approximately equal size Indian earthworms consisting of six earthworms in each group were used for the study. Each group
was treated as following:
Group-I - Vehicle (DMSO in Distill water) Group-II - Piperazine citrate, Albendazole, Pyrantel pamoate (20 mg/ml) Group-III- Aqueous extract of leaves and pulp (20mg/ml) Group-IV- Ethanol extract of leaves and pulp (20mg/ml.) Observations were made for the time taken to paralysis and death of individual worms. Time for paralysis was noted when no movement of any sort could be observed except when the worms were shaken vigorously. Death was concluded
when the worms lost their motility followed with fading away of their body colors.8, 9
Observation table:

Table 1: Anthelmintic Activity of ethanol extracts of Aegle marmelos against Earthworm
Time taken to paralysis and death of worms
Treatment
Concentration
Paralysis time (Min.)
Death Time (Min.)
Drugless
Aegle marmelos (Pulp)
a. Aqueous
b. Ethanolic
Aegle
marmelos
(Leaves)
c. Aqueous
d. Ethanolic
Albendazole
Standard Piperazine Citrate
Pyrantel pamoate
Results are expressed as Mean± SEM, n=6 in each group A=absent of activity,
Result and Discussion
In this anthelmintic study both the extracts (Aqueous and Ethanolic) of Aegle marmelos produce paralysis as well as death of the worms. As shown in table2, aqueous and ethanolic extract exhibited anthelmintic activity as in standards (i.e.
Piperazine citrate, Albendazole and Pyrantel pamoate). Although, Piperazine citrate caused only paralysis not death of the
worms. Furthermore the anthelmintic effect of aqueous and ethanolic extract of Aegle marmelos was comparable with the
standard drugs, although it caused paralysis as well as death of worms similar to albendazole and Pyrantel pamoate.
Conclusion
It can be concluded that the ethanolic and aqueous extract of Aegle marmelos leaves have profound anthelmintic activity against tested worms but not better than standards. Further in future researches will also being carried out in our department to establish the prescribed mechanism of action and to identify phytochemical moiety which is responsible for this activity. ACKNOWLEDGMENT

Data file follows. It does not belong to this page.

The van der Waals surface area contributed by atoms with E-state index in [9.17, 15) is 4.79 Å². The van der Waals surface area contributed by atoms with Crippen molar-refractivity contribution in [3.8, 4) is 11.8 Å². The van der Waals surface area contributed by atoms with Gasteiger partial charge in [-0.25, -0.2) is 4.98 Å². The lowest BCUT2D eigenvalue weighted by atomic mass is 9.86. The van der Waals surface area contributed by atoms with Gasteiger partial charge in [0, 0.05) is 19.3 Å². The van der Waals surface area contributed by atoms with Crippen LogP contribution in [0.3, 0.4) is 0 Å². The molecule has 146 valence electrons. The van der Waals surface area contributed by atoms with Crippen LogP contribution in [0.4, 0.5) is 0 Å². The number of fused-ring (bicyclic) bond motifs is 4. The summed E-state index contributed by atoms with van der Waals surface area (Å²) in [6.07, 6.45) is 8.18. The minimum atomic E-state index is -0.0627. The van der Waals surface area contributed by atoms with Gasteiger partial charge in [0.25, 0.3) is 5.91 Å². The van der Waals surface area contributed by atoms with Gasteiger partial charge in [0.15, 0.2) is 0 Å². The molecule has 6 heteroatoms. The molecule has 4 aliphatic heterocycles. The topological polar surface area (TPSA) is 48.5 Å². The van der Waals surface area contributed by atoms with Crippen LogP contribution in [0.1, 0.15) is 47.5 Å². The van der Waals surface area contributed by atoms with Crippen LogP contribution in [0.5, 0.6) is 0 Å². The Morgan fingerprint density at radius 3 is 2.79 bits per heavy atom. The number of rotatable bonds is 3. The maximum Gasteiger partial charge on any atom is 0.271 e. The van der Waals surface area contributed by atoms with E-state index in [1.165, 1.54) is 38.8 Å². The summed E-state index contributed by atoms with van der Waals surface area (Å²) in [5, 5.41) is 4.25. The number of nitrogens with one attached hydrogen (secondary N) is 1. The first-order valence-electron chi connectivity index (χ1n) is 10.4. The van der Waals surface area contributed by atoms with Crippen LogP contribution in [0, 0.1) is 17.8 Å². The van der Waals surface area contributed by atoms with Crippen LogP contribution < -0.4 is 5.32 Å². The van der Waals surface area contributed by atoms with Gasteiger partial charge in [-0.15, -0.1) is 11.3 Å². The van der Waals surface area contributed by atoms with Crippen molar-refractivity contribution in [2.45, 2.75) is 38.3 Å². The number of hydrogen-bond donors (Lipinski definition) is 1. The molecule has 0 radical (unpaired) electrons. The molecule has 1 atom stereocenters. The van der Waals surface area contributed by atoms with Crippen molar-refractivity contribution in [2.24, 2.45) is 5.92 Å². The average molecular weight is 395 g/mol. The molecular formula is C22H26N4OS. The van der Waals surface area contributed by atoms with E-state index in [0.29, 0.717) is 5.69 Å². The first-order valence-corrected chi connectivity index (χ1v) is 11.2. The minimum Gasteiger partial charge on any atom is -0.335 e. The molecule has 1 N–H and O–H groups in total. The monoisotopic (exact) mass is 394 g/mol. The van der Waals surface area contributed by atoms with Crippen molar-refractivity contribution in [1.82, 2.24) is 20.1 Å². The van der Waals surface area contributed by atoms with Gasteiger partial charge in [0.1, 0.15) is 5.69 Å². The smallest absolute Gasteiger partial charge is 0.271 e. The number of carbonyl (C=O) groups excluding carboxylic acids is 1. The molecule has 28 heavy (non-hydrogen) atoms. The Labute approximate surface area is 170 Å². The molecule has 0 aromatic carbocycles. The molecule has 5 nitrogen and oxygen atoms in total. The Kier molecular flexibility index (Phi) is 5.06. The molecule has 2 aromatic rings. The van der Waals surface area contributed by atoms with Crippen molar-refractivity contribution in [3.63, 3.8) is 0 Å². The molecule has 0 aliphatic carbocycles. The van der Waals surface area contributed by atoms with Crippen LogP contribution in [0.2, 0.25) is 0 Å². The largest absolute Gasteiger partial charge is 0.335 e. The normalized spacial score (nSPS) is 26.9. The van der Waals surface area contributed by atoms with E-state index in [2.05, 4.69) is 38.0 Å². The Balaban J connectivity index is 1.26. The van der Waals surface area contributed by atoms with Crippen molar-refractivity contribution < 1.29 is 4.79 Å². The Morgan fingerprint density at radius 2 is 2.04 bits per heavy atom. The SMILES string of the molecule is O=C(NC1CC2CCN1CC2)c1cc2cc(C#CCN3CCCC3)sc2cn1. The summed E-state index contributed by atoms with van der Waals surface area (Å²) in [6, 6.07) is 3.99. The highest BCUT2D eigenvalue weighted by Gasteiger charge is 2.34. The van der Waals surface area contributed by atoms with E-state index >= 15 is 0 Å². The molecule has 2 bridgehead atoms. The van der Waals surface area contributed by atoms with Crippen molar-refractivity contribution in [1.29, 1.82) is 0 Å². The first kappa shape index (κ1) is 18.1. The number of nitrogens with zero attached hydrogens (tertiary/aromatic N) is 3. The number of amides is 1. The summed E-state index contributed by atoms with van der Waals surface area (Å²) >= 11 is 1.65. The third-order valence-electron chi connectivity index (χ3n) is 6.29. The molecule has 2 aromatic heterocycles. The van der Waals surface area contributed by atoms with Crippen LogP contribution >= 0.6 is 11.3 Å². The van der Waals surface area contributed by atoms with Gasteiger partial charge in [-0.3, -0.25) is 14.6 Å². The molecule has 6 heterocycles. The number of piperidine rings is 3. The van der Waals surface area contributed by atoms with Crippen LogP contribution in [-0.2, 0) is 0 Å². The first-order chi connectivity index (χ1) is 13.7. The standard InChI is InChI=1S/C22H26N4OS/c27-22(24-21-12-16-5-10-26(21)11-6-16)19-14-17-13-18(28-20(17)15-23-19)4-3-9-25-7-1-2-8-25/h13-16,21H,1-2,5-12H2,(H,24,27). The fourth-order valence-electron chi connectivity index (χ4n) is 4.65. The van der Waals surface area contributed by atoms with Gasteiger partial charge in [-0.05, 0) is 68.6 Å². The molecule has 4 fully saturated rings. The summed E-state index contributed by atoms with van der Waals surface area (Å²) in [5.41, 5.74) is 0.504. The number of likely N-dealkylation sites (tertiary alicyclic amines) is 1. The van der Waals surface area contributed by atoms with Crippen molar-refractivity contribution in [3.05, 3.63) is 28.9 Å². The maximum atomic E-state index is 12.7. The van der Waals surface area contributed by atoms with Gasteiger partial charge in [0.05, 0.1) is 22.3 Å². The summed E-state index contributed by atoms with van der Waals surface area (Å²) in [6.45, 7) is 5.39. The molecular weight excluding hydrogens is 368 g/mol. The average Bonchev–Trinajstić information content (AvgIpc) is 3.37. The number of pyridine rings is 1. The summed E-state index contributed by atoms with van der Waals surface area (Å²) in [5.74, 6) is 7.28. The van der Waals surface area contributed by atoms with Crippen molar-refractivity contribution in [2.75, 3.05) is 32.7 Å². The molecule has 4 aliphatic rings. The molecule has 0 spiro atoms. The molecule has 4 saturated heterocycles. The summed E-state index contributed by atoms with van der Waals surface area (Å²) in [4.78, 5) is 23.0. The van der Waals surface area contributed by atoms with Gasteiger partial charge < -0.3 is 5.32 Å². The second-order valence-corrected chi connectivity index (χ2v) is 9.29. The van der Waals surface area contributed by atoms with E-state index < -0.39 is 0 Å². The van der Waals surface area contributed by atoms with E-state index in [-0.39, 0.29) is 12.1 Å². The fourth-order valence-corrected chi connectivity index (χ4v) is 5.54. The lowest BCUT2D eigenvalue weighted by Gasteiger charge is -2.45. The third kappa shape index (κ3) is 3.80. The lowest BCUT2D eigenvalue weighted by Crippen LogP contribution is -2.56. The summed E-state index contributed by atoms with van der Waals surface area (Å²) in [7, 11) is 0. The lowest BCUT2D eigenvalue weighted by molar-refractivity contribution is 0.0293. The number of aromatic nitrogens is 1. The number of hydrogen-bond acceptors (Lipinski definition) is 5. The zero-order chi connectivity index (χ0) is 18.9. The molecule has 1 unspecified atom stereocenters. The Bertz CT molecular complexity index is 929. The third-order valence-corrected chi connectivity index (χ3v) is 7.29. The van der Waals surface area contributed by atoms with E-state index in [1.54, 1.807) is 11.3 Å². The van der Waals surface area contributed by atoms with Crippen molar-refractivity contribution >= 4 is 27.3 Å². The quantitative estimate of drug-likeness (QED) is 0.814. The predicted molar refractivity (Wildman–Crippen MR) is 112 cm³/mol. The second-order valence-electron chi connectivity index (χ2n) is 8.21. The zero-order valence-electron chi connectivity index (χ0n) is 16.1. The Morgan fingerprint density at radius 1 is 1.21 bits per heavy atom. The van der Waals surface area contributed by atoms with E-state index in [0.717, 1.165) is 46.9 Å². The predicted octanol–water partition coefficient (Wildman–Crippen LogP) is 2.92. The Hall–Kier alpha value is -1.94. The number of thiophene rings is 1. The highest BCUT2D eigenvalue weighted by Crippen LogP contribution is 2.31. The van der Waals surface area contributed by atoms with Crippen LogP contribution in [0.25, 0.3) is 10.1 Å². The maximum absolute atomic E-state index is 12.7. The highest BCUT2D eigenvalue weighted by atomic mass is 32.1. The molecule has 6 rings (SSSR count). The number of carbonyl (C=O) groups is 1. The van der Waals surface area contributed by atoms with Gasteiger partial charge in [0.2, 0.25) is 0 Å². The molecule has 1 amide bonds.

IOSR Journal of Pharmacy Vol. 2, Issue 3, May-June, 2012, pp.395-397 Authors are thankful to Prof .Pradeep Mishra Director, Institute of Pharmaceutical Research, GLA University for providing the necessary facilities and support to carry out this work. REFERENCE
1. Daniel Vivek, Daniela Kratika, Goyal Swapnil, Parihar S Mahendra and Singh Mangal. (2010). Synthesis and In- vitro Anthelmintic Activity of Some 4-aminophenol Derivatives. International Journal of Pharmaceutical Research, Vol 2, (2): 21-24. 2. Chopra RN, Naver SC, ChopraIC. (1956).Glossary of Indian Medicinal Plants. New Delhi, CSIR 160. 3. Hammond DA, Fielding D, Bishop SC. (1997). Prospects for plant anthelmintic in tropical veterinary medicine. 4. Kirtikar KR, Basu BD. (2005) .Indian Medicinal Plants .vol.2.International book distr., page no. 5. Thorn GW,Admas RD,Braunwald E.Isselbacher KJ,Petersdorf RG.(1977).Harrisons Principles of internal 6. Vigar Z. (1984).Atlas of medical parasitology, 2nd Edn. P.G.Publishing Housing, Singapore. 7. Ajaiyeoba EO, Onocha PA and Olarenwaju OT. (2001).Invitro anthelmintic properties of buchholzia coriaceae and Gynandropsis gyanendra extract .pharm boil. 39:217-20 8. Vagdevi HM, Latha KP, Vaidya VP, Vijayakumar M and Pai KS. (2001). Synthesis and Pharmacological screening of some novel naphtha (2, 1-b) Furo-pyrazolines, isoxazoles and isoxazolines, Indi. J. Pharma. Sci, 63: 286-291. 9. Boltan S:in pharmaceutical Statistic-practical and Clinical Applications.(1997).new York Marcel Dekker,67-78 10. Thompson DP, Geary TG. (1995). The structure and function of helminths surfaces in Biochemistry and Molecular Biology of parasites 1st ed. Academic press, New York, pp.203-232.